The new soon-to-be-daddy needs to know what his wife is experiencing, so share openly with him. He needs to feel those little kicks and put his ear to your tummy and try to hear the heartbeat and other sounds. Be generous with him; this is his journey, too.  Both of you need to experience it and find the joy in it.

You can track your baby’s weekly development online. One such website is  You can see what babies look like at all stages of development. This site also gives a lot of ideas to help you throughout your pregnancy, as do many others.

3. Take good care of your body

The best thing you have done to this point to prepare your body for bearing a healthy baby is living the Word of Wisdom. By not using tobacco, alcohol, harmful drugs, tea or coffee you have given your baby a significant advantage. Bless you for that!

Eat healthy; nourish yourself and that little one growing inside you. Remember when we taught you to eat your fruits and vegetables?  Well, now it’s time to kick compliance to that counsel to a higher level. Also, add healthy protein to your diet, such as lean meat, seafood, nuts, eggs, beans.

You will probably get morning sickness during the first three months. Most women do. Eat often and in small amounts to prevent getting sick from an empty tummy. Keep crackers or dry cereal close by to snack on when nausea hits. Drink a good amount of water during the day. You’ll have plenty of late night trips to the bathroom, which can be lessened by not drinking too close to bed time. Avoid drinking carbonated drinks, they can cause leg cramps, and they’re not healthy.

As the baby grows you will become more and more uncomfortable. Talk to your doctor and other mothers to see what brings the most comfort during this stage. Explain what you’re feeling and if you have certain pains that keep you awake. There’s usually an answer for some kind of relief, even if it’s as simple as putting a pillow between your legs while sleeping.

Sleep when you’re tired, which will be a lot. After all, you’re making a baby and that takes a ton of energy. Doctors stress that you should never sleep on your back. It can cut off blood flow to your baby. They say the left side is best, but either is okay.  Find your comfortable side and get all the rest you can.

Doing moderate exercise will help keep your energy up, just don’t over do it. It may also help you sleep better and will strengthen your muscles for giving birth. Be sure to ask your doctor what exercises are recommended.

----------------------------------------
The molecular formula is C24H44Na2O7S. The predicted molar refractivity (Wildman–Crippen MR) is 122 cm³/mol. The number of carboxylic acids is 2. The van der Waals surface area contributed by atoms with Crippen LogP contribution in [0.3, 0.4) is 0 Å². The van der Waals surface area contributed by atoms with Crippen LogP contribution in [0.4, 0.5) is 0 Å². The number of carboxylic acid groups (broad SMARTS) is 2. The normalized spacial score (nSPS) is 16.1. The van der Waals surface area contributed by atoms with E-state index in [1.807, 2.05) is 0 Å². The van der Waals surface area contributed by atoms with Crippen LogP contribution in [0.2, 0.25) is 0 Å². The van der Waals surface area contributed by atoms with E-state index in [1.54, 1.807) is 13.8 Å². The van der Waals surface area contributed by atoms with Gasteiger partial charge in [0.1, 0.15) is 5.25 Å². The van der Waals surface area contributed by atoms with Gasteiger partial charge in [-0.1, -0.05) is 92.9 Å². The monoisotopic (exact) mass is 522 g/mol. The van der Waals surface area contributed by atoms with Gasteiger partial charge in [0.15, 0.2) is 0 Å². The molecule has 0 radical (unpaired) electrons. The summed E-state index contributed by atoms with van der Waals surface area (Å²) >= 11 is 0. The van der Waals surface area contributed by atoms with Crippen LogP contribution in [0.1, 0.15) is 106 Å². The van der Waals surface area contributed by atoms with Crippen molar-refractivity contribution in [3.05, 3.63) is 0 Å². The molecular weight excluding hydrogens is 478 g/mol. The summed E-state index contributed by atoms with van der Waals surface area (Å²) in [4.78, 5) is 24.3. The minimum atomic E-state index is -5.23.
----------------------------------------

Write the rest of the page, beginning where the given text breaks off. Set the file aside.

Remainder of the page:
4. Take good care of each other and your unborn baby

Lundberg_pregnant_mom_in_hammock_with_husbandBe kind and caring to each other. This isn’t just about a pregnant mother-to-be, it’s also about a man becoming a father.  You need to be patient with each other.  You are both under stress.  The wife wondering if she’s properly nourishing her growing baby and if she will be a good mom, along with concern about a variety of aches and pains. The husband wondering what he can do to help his wife find relief, as well as having concerns about being able to provide for all the needs of his new little family, and if he’ll be a good dad. Being aware and talking about each others concerns can help.

Keep going on weekly dates, and enjoy sexual intimacy as safely recommended by your doctor. Pamper each other every chance you get. Never keeping track of who’s giving or getting the most.  Just do what you can and enjoy the giving and receiving when it happens.

Here’s a heads up for the new daddy. Be prepared for hormones to go on a rampage through your wife’s body. She’s going to be moody. That’s normal. She’ll likely cry more often, be easily offended, worried about how she looks, and, in general, on edge. Be understanding and patient.  Keep reminding yourself that it’s temporary, and just show her an extra measure of love and thoughtfulness.

The father needs to be as much a part of the pregnancy as possible, watching the development and changes in his wife’s body, knowing what the doctor said, etc. He needs to have his curious questions answered. Be open with each other.